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Serous retinal detachment following carotid-cavernous fistula
  1. H-Y Choi1,
  2. N J Newman2,
  3. V Biousse3,
  4. D C Hill4,
  5. A P Costarides4
  1. 1Department of Ophthalmology, School of Medicine, Pusan National University, Pusan, South Korea
  2. 2Department of Ophthalmology, Department of Neurology and Department of Neurological Surgery, Emory University School of Medicine
  3. 3Department of Ophthalmology and Department of Neurology, Emory University School of Medicine
  4. 4Department of Ophthalmology Emory University School of Medicine
  1. Correspondence to: V Biousse Neuro-ophthalmology Unit, Emory Eye Center, 1365-B Clifton Road, NE, Atlanta, GA 30322, USA;vbiouss{at}emory.edu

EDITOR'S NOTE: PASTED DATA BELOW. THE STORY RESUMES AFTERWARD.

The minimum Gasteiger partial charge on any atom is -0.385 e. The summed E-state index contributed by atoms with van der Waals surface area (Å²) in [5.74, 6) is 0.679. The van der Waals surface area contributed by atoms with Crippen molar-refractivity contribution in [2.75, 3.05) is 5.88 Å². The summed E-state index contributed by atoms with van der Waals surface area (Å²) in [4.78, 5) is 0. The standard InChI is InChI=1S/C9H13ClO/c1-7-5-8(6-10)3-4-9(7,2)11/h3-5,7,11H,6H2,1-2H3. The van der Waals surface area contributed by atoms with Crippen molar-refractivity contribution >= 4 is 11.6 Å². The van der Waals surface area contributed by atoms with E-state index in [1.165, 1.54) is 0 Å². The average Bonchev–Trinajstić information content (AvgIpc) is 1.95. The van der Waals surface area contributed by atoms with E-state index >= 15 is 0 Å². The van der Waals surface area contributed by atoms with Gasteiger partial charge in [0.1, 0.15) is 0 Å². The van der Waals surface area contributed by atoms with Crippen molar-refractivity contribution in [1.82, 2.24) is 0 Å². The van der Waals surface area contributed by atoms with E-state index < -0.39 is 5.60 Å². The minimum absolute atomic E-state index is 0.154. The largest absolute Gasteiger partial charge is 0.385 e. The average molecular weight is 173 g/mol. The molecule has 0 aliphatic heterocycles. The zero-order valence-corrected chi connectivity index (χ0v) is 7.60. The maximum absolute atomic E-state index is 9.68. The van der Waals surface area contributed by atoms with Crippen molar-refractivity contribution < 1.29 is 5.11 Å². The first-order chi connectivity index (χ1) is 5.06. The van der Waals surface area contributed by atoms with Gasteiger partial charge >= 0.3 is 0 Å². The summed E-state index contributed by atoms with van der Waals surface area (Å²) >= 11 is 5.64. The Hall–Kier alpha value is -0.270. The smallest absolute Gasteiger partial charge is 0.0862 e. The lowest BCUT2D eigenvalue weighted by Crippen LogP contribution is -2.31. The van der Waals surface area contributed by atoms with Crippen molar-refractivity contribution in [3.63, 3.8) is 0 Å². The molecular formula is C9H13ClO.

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Ocular complications of carotid cavernous fistulas (CCFs) are common, and the treatment of these fistulas is usually guided by the visual prognosis.1 Visual loss is often non-reversible, and is usually related to glaucomatous optic neuropathies.1 Retinal venous stasis and disc oedema are also common and can be complicated by retinal vein occlusions.1 We present a case of choroidal effusion and retinal detachment, which resolved after treatment of the CCF.

Case report

A 66-year-old man presented with a 5-month history of right-sided headache and redness of the right eye, and diplopia for 1 week. Visual function was normal. The episcleral …

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